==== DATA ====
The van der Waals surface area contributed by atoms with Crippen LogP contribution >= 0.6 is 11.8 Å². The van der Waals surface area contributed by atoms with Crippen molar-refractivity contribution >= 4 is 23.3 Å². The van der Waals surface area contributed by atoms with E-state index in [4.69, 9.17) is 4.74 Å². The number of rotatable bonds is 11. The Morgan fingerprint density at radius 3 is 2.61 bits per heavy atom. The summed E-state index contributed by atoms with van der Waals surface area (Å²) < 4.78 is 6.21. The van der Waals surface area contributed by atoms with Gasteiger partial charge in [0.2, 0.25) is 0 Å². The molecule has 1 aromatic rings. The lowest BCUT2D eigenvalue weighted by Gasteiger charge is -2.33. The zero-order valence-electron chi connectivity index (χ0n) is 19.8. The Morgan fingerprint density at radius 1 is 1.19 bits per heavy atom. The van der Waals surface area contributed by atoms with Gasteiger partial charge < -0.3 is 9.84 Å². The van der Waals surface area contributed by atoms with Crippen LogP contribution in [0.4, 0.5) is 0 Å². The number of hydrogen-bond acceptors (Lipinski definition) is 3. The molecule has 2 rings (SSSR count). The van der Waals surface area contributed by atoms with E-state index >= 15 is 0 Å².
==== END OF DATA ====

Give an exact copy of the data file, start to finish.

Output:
The van der Waals surface area contributed by atoms with Crippen LogP contribution >= 0.6 is 11.8 Å². The van der Waals surface area contributed by atoms with Crippen molar-refractivity contribution >= 4 is 23.3 Å². The van der Waals surface area contributed by atoms with E-state index in [4.69, 9.17) is 4.74 Å². The number of rotatable bonds is 11. The Morgan fingerprint density at radius 3 is 2.61 bits per heavy atom. The summed E-state index contributed by atoms with van der Waals surface area (Å²) < 4.78 is 6.21. The van der Waals surface area contributed by atoms with Gasteiger partial charge in [0.2, 0.25) is 0 Å². The molecule has 1 aromatic rings. The lowest BCUT2D eigenvalue weighted by Gasteiger charge is -2.33. The zero-order valence-electron chi connectivity index (χ0n) is 19.8. The Morgan fingerprint density at radius 1 is 1.19 bits per heavy atom. The van der Waals surface area contributed by atoms with Gasteiger partial charge < -0.3 is 9.84 Å². The van der Waals surface area contributed by atoms with Crippen LogP contribution in [0.4, 0.5) is 0 Å². The number of hydrogen-bond acceptors (Lipinski definition) is 3. The molecule has 2 rings (SSSR count). The van der Waals surface area contributed by atoms with E-state index >= 15 is 0 Å².